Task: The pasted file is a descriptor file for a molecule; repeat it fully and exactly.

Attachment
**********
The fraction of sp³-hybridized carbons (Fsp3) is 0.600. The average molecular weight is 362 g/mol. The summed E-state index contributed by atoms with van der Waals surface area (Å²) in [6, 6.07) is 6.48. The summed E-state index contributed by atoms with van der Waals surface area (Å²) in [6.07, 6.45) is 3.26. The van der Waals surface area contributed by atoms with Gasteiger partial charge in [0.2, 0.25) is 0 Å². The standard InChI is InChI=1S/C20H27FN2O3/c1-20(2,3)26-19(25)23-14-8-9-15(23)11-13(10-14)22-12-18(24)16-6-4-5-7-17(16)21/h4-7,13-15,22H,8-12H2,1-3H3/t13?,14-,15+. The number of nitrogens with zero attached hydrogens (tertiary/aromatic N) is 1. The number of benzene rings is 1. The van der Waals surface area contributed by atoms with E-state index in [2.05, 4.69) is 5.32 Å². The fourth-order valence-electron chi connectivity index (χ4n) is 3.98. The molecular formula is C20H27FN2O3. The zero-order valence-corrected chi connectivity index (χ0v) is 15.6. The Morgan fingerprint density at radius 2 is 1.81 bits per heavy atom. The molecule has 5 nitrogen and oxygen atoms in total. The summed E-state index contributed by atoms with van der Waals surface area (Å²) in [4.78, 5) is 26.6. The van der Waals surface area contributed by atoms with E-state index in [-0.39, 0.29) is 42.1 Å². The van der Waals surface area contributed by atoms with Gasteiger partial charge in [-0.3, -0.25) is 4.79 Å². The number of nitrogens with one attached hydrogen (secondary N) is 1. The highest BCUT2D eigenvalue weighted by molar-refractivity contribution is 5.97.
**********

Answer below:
The fraction of sp³-hybridized carbons (Fsp3) is 0.600. The average molecular weight is 362 g/mol. The summed E-state index contributed by atoms with van der Waals surface area (Å²) in [6, 6.07) is 6.48. The summed E-state index contributed by atoms with van der Waals surface area (Å²) in [6.07, 6.45) is 3.26. The van der Waals surface area contributed by atoms with Gasteiger partial charge in [0.2, 0.25) is 0 Å². The standard InChI is InChI=1S/C20H27FN2O3/c1-20(2,3)26-19(25)23-14-8-9-15(23)11-13(10-14)22-12-18(24)16-6-4-5-7-17(16)21/h4-7,13-15,22H,8-12H2,1-3H3/t13?,14-,15+. The number of nitrogens with zero attached hydrogens (tertiary/aromatic N) is 1. The number of benzene rings is 1. The van der Waals surface area contributed by atoms with E-state index in [2.05, 4.69) is 5.32 Å². The fourth-order valence-electron chi connectivity index (χ4n) is 3.98. The molecular formula is C20H27FN2O3. The zero-order valence-corrected chi connectivity index (χ0v) is 15.6. The Morgan fingerprint density at radius 2 is 1.81 bits per heavy atom. The molecule has 5 nitrogen and oxygen atoms in total. The summed E-state index contributed by atoms with van der Waals surface area (Å²) in [4.78, 5) is 26.6. The van der Waals surface area contributed by atoms with E-state index in [-0.39, 0.29) is 42.1 Å². The van der Waals surface area contributed by atoms with Gasteiger partial charge in [-0.3, -0.25) is 4.79 Å². The number of nitrogens with one attached hydrogen (secondary N) is 1. The highest BCUT2D eigenvalue weighted by molar-refractivity contribution is 5.97.